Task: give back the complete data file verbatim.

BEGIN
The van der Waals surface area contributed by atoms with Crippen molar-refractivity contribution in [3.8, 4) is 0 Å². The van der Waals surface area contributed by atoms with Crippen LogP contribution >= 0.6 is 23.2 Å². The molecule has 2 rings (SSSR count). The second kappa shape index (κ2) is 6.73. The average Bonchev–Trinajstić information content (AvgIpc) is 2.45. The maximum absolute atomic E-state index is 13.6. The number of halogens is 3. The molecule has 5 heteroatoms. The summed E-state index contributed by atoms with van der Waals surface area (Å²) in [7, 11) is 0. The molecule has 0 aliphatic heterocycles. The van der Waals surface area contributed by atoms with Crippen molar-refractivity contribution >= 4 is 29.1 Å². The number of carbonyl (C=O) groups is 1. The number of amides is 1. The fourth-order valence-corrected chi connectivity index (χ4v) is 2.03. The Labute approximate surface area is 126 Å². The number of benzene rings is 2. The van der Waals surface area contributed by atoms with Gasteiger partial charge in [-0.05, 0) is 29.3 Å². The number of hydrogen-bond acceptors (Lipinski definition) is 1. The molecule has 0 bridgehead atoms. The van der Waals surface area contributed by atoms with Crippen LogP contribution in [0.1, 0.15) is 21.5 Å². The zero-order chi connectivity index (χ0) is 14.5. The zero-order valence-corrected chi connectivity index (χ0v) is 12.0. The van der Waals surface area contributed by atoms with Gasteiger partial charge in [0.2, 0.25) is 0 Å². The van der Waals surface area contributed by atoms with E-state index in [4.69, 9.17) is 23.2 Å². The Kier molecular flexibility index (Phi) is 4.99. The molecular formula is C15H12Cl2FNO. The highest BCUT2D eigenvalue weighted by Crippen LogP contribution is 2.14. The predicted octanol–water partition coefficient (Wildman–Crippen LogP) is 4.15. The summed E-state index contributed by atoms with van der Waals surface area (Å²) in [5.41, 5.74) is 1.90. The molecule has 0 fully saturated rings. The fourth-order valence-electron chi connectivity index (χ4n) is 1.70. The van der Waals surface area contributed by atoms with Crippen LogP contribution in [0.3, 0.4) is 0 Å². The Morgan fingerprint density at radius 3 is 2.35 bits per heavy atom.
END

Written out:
The van der Waals surface area contributed by atoms with Crippen molar-refractivity contribution in [3.8, 4) is 0 Å². The van der Waals surface area contributed by atoms with Crippen LogP contribution >= 0.6 is 23.2 Å². The molecule has 2 rings (SSSR count). The second kappa shape index (κ2) is 6.73. The average Bonchev–Trinajstić information content (AvgIpc) is 2.45. The maximum absolute atomic E-state index is 13.6. The number of halogens is 3. The molecule has 5 heteroatoms. The summed E-state index contributed by atoms with van der Waals surface area (Å²) in [7, 11) is 0. The molecule has 0 aliphatic heterocycles. The van der Waals surface area contributed by atoms with Crippen molar-refractivity contribution >= 4 is 29.1 Å². The number of carbonyl (C=O) groups is 1. The number of amides is 1. The fourth-order valence-corrected chi connectivity index (χ4v) is 2.03. The Labute approximate surface area is 126 Å². The number of benzene rings is 2. The van der Waals surface area contributed by atoms with Gasteiger partial charge in [-0.05, 0) is 29.3 Å². The number of hydrogen-bond acceptors (Lipinski definition) is 1. The molecule has 0 bridgehead atoms. The van der Waals surface area contributed by atoms with Crippen LogP contribution in [0.1, 0.15) is 21.5 Å². The zero-order chi connectivity index (χ0) is 14.5. The zero-order valence-corrected chi connectivity index (χ0v) is 12.0. The van der Waals surface area contributed by atoms with Gasteiger partial charge in [0.2, 0.25) is 0 Å². The van der Waals surface area contributed by atoms with E-state index in [4.69, 9.17) is 23.2 Å². The Kier molecular flexibility index (Phi) is 4.99. The molecular formula is C15H12Cl2FNO. The highest BCUT2D eigenvalue weighted by Crippen LogP contribution is 2.14. The predicted octanol–water partition coefficient (Wildman–Crippen LogP) is 4.15. The summed E-state index contributed by atoms with van der Waals surface area (Å²) in [5.41, 5.74) is 1.90. The molecule has 0 fully saturated rings. The fourth-order valence-electron chi connectivity index (χ4n) is 1.70. The van der Waals surface area contributed by atoms with Crippen LogP contribution in [0.3, 0.4) is 0 Å². The Morgan fingerprint density at radius 3 is 2.35 bits per heavy atom.